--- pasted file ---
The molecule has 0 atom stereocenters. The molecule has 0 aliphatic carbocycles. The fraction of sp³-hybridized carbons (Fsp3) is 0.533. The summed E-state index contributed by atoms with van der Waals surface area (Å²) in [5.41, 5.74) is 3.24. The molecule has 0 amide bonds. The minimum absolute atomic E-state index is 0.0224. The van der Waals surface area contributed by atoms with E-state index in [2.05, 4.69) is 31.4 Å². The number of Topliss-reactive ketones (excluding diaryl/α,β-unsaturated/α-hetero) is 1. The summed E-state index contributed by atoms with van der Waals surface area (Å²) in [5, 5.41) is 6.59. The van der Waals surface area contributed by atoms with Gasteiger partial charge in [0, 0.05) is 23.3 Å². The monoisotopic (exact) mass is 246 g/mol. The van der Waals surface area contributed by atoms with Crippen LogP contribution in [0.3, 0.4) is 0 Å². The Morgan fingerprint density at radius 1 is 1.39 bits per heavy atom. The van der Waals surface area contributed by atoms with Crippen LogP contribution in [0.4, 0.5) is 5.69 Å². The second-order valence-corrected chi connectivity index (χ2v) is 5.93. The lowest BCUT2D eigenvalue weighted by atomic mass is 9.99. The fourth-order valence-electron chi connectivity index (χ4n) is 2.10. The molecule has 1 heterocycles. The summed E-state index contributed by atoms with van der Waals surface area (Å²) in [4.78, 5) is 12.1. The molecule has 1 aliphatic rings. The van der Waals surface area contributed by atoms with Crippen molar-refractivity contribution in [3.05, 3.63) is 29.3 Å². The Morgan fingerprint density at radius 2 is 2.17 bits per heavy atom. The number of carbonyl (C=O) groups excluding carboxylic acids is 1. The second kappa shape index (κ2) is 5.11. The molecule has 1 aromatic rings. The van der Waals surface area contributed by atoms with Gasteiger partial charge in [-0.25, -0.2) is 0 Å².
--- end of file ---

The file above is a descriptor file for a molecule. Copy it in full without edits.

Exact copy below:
The molecule has 0 atom stereocenters. The molecule has 0 aliphatic carbocycles. The fraction of sp³-hybridized carbons (Fsp3) is 0.533. The summed E-state index contributed by atoms with van der Waals surface area (Å²) in [5.41, 5.74) is 3.24. The molecule has 0 amide bonds. The minimum absolute atomic E-state index is 0.0224. The van der Waals surface area contributed by atoms with E-state index in [2.05, 4.69) is 31.4 Å². The number of Topliss-reactive ketones (excluding diaryl/α,β-unsaturated/α-hetero) is 1. The summed E-state index contributed by atoms with van der Waals surface area (Å²) in [5, 5.41) is 6.59. The van der Waals surface area contributed by atoms with Gasteiger partial charge in [0, 0.05) is 23.3 Å². The monoisotopic (exact) mass is 246 g/mol. The van der Waals surface area contributed by atoms with Crippen LogP contribution in [0.3, 0.4) is 0 Å². The Morgan fingerprint density at radius 1 is 1.39 bits per heavy atom. The van der Waals surface area contributed by atoms with Crippen LogP contribution in [0.4, 0.5) is 5.69 Å². The second-order valence-corrected chi connectivity index (χ2v) is 5.93. The lowest BCUT2D eigenvalue weighted by atomic mass is 9.99. The fourth-order valence-electron chi connectivity index (χ4n) is 2.10. The molecule has 1 heterocycles. The summed E-state index contributed by atoms with van der Waals surface area (Å²) in [4.78, 5) is 12.1. The molecule has 1 aliphatic rings. The van der Waals surface area contributed by atoms with Crippen molar-refractivity contribution in [3.05, 3.63) is 29.3 Å². The Morgan fingerprint density at radius 2 is 2.17 bits per heavy atom. The number of carbonyl (C=O) groups excluding carboxylic acids is 1. The second kappa shape index (κ2) is 5.11. The molecule has 1 aromatic rings. The van der Waals surface area contributed by atoms with Gasteiger partial charge in [-0.25, -0.2) is 0 Å².